Hundreds of thousands of protesters have rallied in cities across Chile, calling for immediate and wide-ranging government reforms that included a higher minimum wage, more affordable medication and a new constitution.
Approximately 100 unions and social organisations representing teachers, students, miners, doctors and flight crews called for strikes and marches on Tuesday (local time).
The rally in Santiago was attended by around 80,000 people, according to the government. Another 100,000 people were thought to have taken to the streets of the central Chilean city of Concepcion, while another 50,000 marched in the southern port city of Puerto Montt.
President Sebastian Pinera’s government vowed on Monday (local time) that it would move forward with a plan to rewrite the country’s dictatorship-era constitution.
The conservative governing parties are reluctant to convene a constituent assembly, as demanded by protesters. Instead, they want a debate in the existing parliament, where a broad consensus among the parties would be required to adopt a new constitution.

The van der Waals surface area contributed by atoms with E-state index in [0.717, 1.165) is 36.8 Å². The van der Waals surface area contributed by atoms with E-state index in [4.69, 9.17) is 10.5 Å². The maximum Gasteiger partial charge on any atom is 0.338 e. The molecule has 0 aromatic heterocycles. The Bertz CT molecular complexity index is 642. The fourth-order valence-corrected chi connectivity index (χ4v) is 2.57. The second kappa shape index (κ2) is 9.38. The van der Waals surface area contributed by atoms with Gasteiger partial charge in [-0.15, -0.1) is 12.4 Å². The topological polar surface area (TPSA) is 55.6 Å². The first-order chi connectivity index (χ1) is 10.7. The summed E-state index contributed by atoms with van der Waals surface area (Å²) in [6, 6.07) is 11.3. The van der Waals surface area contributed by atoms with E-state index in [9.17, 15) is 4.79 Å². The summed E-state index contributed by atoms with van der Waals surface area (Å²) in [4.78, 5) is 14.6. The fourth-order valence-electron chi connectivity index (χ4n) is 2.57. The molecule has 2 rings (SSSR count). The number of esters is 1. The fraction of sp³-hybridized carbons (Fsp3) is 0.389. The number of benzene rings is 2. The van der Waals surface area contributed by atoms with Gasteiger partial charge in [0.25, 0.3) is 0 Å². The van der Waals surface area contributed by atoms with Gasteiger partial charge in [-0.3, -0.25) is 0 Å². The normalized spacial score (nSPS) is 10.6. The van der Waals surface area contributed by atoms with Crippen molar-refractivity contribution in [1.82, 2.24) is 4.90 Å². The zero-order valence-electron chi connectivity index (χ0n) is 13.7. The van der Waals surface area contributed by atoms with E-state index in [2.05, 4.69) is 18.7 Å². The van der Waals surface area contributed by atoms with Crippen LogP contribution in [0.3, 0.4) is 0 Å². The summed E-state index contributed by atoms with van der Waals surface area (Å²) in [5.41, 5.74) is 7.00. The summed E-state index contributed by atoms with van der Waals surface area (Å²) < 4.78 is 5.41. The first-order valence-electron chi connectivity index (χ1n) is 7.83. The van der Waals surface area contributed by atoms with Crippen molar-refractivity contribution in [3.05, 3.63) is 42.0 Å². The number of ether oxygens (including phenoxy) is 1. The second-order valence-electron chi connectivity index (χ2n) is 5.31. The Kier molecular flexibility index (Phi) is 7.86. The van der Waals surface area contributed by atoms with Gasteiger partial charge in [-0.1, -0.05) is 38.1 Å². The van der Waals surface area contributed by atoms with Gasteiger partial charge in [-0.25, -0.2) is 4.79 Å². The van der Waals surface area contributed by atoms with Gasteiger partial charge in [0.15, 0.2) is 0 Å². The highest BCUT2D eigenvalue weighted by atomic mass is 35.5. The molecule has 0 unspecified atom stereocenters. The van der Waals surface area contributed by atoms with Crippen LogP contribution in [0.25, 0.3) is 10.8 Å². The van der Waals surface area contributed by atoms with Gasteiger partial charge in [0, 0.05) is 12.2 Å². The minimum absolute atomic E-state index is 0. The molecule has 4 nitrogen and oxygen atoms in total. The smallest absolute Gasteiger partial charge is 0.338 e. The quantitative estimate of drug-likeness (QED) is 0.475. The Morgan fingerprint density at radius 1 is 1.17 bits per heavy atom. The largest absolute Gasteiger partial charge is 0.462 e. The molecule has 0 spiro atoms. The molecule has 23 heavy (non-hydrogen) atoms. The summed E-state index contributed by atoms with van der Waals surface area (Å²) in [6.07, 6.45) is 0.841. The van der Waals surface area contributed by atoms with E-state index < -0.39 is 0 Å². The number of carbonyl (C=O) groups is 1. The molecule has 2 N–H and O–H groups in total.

Thousands of people stage protests in Chile’s capital Santiago in the latest round of weeks of mass demonstrations over inequality and social injustice pic.twitter.com/4ODlv7fQVv
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Chile’s political unrest, in addition to causing property damage and multiple acts of looting, has taken its toll on the economy.
The government revised its growth forecast for the current year to two per cent from 2.6 per cent, and, at 783 pesos to the US dollar, the Chilean currency on Tuesday reached its lowest value since 1990. Prior to the crisis, the exchange rate stood at 710 pesos to the dollar.